KELLNER: The bearable lightness of computing on working vacation

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PUNTA CANA, Dominican Republic — While many wander around the Barcelo Bavaro Beach resort in search of the perfect tan - or a cool beverage - your columnist is here attending a conference and working as part of the sponsoring organization.

Instead of lounging by the pool, I’m experimenting, trying to do my work without a regular computer.

I tried this a bit last year traveling in the U.S., but to venture overseas - even to as tech-friendly a place as the Dominican Republic, with Wi-Fi throughout the resort complex and rentable computers in the “guest services” area - without my MacBook Pro was more than a bit anxiety-inducing. Yet, here I am, with “just” an Apple iPad (the newest model), a ZAGG Folio keyboard/case (discussed here last week) and a lot of hope.

I’m fairly confident in the hardware, but computing is more than wires, chips and a display screen. There are the applications involved and whether they can stand up to the demands of full-fledged “desktop” applications. On top of that, would the battery hold out long enough for me to work a full day?

I’ll answer the last question first. In a roughly eight-hour day of working remotely, the battery more than held up, even as I heavily used Wi-Fi, updated and even downloaded applications for the iPad, and plugged in an adapter to take photos off of a memory card. By the time I connected a recharging cable in the evening, I still had 41 percent of the battery life remaining.

Not that many years ago, reviewers such as your columnist were raving, rightly, about a five-hour battery life for a notebook computer. “You can work from Washington, D.C. to Los Angeles,” we’d exclaim. Well, the newest iPad, at least, eclipses that and then some.

Now, about those photos. I started off with the pre-installed Photo.app common to iPad and iPhone devices. But I quickly switched to Apple’s iPhoto app for the iPad, a $4.99 purchase that offers all sorts of editing, retouching, sizing and other tools, as well as a bunch of artistic effects unneeded with the news photos I take, but nice to have when assembling a vacation scrapbook.

While Apple will happily sell you more expensive (and more capable) photo-editing software for your desktop computer (if it’s a Mac, that is), I have a feeling that for many people in most situations, the iPhoto app will be more than sufficient. I especially like its ability to post quickly to Facebook, Flickr and other online places, including iTunes, in order to synchronize a photo library with another iTunes-friendly device.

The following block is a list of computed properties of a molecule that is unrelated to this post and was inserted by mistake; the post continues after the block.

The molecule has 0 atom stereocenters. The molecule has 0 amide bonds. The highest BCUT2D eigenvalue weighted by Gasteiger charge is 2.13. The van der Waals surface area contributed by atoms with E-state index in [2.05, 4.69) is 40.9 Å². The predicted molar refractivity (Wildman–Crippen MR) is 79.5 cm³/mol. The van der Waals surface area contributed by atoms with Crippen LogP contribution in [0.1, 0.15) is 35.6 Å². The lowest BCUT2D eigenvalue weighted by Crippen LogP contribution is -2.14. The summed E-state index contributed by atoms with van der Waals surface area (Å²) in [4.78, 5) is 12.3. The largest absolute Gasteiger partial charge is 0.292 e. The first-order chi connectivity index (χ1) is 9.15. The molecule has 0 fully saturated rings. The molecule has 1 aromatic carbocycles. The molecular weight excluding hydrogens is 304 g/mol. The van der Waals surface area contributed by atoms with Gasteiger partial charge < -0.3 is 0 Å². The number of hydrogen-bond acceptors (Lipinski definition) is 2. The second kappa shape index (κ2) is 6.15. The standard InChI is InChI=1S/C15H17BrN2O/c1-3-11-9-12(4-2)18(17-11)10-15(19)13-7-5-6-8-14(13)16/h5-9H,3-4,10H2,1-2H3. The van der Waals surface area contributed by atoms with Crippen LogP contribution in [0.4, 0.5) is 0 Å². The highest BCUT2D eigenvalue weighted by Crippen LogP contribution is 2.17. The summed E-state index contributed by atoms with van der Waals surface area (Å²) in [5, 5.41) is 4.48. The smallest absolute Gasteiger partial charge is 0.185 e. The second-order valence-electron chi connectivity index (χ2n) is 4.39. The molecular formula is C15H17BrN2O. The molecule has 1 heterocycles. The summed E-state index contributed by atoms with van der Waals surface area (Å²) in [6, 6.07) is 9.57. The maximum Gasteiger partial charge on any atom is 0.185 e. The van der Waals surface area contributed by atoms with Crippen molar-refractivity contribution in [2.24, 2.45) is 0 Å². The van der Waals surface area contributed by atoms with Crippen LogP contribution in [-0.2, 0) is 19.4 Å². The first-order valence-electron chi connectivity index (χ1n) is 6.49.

Last week’s column offered lavish praise of iA Writer, the 99-cent word-processing app that’s my new favorite for clean, simple writing. But I have to add that juggling multiple files (one for notes, one for the final report) in this app was very easy; a couple of finger taps and I was switching easily.

That’s important, the finger-tapping thing: With the iPhoto app and with many other iPad applications, your fingers replace a computer mouse. I thought I’d miss the latter in both photo-manipulation and word processing, but I truly don’t. That’s another plus on the road, I think.

About the only thing I truly “missed” on the road was the one time Adobe Corp.’s Flash program wasn’t available - when I wanted to read the electronic edition of The Washington Times while traveling. It’s a no-go, sad to say, but the regular website worked just fine.

And while I remain thrilled with the iPad’s battery life, there’s nothing wrong with having a backup. On this trip, I’ve given the myCharge Portable Power Bank 6000, $99 from www.mychargepower.com, a workout. It performs as advertised: The 6000mAh battery pack can charge an average smartphone four times, and it’ll bring an iPad back to nearly 100 percent power.

My favorite feature isn’t so much the power this tiny pack provides as the built-in Apple-standard connector, along with both Micro USB and Mini USB connectors. Together, these hard-wired connections will handle almost anything you might carry, but just in case, there’s a full USB port as well.

Flying down here (and back) will involve nearly eight hours of air travel and layovers. I’m glad to have this extra power source if needed. I highly recommend it.

Mark A. Kellner can be reached at mkellner@washingtontimes.com.

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